Multiple sclerosis severity score: Using disability and disease duration to rate disease severity

R. H S R Roxburgh, S. R. Seaman, T. Masterman, A. E. Hensiek, S. J. Sawcer, S. Vukusic, I. Achiti, C. Confavreux, M. Coustans, E. Le Page, G. Edan, G. V. McDonnell, S. Hawkins, M. Trojano, M. Liguori, E. Cocco, M. G. Marrosu, F. Tesser, M. A. Leone, A. WeberF. Zipp, B. Miterski, J. T. Epplen, A. Oturai, P. Soelberg Sørensen, E. G. Celius, N. Téllez Lara, X. Montalban, P. Villoslada, A. M. Silva, M. Marta, I. Leite, B. Dubois, J. Rubio, H. Butzkueven, T. Kilpatrick, M. P. Mycko, K. W. Selmaj, M. E. Rio, M. Sá, G. Salemi, G. Savettieri, J. Hillert, D. A S Compston

Research output: Contribution to journalArticle

Abstract

Background: There is no consensus method for determining progression of disability in patients with multiple sclerosis (MS) when each patient has had only a single assessment in the course of the disease. Methods: Using data from two large longitudinal databases, the authors tested whether cross-sectional disability assessments are representative of disease severity as a whole. An algorithm, the Multiple Sclerosis Severity Score (MSSS), which relates scores on the Expanded Disability Status Scale (EDSS) to the distribution of disability in patients with comparable disease durations, was devised and then applied to a collection of 9,892 patients from 11 countries to create the Global MSSS. In order to compare different methods of detecting such effects the authors simulated the effects of a genetic factor on disability. Results: Cross-sectional EDSS measurements made after the first year were representative of overall disease severity. The MSSS was more powerful than the other methods the authors tested for detecting different rates of disease progression. Conclusion: The Multiple Sclerosis Severity Score (MSSS) is a powerful method for comparing disease progression using single assessment data. The Global MSSS can be used as a reference table for future disability comparisons. While useful for comparing groups of patients, disease fluctuation precludes its use as a predictor of future disability in an individual.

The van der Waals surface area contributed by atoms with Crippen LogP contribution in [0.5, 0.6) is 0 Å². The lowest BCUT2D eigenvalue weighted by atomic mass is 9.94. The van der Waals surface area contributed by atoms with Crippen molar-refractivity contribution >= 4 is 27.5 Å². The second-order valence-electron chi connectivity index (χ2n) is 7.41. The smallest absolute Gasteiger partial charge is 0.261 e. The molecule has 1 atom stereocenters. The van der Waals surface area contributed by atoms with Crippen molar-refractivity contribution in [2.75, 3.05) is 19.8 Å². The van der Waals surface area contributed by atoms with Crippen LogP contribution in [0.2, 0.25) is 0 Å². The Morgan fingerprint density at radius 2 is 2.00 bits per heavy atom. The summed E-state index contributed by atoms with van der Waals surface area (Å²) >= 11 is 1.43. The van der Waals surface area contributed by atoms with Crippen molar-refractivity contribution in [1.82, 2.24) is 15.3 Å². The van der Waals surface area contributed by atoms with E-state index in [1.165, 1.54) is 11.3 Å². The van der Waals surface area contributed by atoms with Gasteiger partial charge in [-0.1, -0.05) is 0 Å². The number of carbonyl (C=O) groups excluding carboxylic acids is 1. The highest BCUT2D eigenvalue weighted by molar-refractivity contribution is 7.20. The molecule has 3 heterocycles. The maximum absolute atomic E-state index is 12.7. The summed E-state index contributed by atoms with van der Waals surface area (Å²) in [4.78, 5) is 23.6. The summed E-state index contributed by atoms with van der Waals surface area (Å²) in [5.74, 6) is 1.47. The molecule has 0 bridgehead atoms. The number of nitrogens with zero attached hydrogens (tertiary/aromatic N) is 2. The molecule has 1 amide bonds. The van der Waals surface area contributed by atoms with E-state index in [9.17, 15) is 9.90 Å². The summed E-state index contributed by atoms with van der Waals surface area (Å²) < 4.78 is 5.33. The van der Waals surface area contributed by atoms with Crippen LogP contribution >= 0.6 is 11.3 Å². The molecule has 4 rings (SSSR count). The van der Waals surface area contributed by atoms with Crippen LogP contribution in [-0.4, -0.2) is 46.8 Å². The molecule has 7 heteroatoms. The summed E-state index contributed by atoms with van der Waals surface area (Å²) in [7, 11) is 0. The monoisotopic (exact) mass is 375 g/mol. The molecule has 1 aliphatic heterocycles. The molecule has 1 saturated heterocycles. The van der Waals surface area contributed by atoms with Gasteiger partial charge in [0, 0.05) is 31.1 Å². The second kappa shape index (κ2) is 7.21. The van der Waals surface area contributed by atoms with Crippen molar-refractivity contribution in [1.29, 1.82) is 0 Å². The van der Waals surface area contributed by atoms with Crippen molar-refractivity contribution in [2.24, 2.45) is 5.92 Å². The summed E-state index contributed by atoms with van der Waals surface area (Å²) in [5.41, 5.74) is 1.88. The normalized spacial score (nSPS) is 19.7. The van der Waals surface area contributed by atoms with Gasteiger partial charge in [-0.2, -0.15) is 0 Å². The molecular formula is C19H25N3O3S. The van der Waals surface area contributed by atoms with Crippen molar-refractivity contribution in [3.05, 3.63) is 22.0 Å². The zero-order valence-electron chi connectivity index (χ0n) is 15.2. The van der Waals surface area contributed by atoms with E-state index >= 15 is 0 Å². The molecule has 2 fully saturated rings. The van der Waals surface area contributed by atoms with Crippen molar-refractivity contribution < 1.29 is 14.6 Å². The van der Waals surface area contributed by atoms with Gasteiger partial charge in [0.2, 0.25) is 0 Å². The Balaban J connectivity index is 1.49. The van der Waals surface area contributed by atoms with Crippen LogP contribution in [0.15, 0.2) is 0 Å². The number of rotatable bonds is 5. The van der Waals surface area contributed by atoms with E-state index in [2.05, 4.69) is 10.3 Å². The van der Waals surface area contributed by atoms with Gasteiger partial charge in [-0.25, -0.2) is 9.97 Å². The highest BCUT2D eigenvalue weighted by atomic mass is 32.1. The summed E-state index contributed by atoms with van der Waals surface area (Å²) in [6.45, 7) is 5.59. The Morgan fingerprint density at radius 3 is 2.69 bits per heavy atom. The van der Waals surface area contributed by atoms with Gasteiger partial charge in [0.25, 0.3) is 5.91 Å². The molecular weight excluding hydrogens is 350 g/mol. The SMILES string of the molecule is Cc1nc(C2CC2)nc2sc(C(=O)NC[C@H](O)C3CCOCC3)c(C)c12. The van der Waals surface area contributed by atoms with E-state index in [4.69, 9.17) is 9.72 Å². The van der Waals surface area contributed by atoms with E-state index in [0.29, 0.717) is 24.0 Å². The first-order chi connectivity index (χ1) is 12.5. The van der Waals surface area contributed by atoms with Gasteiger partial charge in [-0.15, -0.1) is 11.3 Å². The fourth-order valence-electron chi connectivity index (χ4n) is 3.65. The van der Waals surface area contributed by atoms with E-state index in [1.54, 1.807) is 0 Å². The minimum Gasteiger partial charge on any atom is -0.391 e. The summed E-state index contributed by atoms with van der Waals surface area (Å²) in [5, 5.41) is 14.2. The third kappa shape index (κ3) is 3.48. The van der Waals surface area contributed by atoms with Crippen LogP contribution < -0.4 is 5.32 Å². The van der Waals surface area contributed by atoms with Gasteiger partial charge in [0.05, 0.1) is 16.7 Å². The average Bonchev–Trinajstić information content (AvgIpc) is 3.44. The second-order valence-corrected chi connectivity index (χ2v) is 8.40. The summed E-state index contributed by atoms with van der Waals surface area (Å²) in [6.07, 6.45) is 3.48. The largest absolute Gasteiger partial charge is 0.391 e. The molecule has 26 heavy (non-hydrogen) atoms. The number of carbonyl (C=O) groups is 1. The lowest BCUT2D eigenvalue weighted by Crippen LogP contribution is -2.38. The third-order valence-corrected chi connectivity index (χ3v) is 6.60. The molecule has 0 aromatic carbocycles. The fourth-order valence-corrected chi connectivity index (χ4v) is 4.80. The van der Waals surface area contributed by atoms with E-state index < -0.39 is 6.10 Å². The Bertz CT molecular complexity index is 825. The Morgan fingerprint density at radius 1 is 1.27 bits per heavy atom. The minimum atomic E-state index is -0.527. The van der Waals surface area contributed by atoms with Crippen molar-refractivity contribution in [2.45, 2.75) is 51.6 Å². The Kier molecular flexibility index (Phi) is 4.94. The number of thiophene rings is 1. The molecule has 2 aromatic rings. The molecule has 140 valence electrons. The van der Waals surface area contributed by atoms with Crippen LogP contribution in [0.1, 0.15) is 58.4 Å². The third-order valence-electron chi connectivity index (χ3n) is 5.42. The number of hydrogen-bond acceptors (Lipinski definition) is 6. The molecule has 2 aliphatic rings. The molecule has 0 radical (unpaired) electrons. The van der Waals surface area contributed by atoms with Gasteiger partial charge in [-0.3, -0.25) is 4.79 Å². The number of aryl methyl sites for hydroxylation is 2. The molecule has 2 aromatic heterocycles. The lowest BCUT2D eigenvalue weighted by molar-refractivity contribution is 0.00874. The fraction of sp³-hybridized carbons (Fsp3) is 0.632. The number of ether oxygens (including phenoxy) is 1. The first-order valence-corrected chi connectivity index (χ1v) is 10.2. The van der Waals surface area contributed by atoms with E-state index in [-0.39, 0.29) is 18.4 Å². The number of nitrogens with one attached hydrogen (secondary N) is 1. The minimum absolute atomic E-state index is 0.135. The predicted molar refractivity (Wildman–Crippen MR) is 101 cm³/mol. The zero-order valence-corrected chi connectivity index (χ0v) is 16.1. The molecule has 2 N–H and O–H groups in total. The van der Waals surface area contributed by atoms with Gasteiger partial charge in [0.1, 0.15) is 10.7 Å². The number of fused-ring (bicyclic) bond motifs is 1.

Original languageEnglish
Pages (from-to)1144-1151
Number of pages8
JournalNeurology
Volume64
Issue number7
Publication statusPublished - Apr 12 2005

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Multiple Sclerosis
Disease Progression
Databases

ASJC Scopus subject areas

  • Neuroscience(all)

Cite this

Roxburgh, R. H. S. R., Seaman, S. R., Masterman, T., Hensiek, A. E., Sawcer, S. J., Vukusic, S., ... Compston, D. A. S. (2005). Multiple sclerosis severity score: Using disability and disease duration to rate disease severity. Neurology, 64(7), 1144-1151.

Multiple sclerosis severity score : Using disability and disease duration to rate disease severity. / Roxburgh, R. H S R; Seaman, S. R.; Masterman, T.; Hensiek, A. E.; Sawcer, S. J.; Vukusic, S.; Achiti, I.; Confavreux, C.; Coustans, M.; Le Page, E.; Edan, G.; McDonnell, G. V.; Hawkins, S.; Trojano, M.; Liguori, M.; Cocco, E.; Marrosu, M. G.; Tesser, F.; Leone, M. A.; Weber, A.; Zipp, F.; Miterski, B.; Epplen, J. T.; Oturai, A.; Sørensen, P. Soelberg; Celius, E. G.; Lara, N. Téllez; Montalban, X.; Villoslada, P.; Silva, A. M.; Marta, M.; Leite, I.; Dubois, B.; Rubio, J.; Butzkueven, H.; Kilpatrick, T.; Mycko, M. P.; Selmaj, K. W.; Rio, M. E.; Sá, M.; Salemi, G.; Savettieri, G.; Hillert, J.; Compston, D. A S.

In: Neurology, Vol. 64, No. 7, 12.04.2005, p. 1144-1151.

Research output: Contribution to journalArticle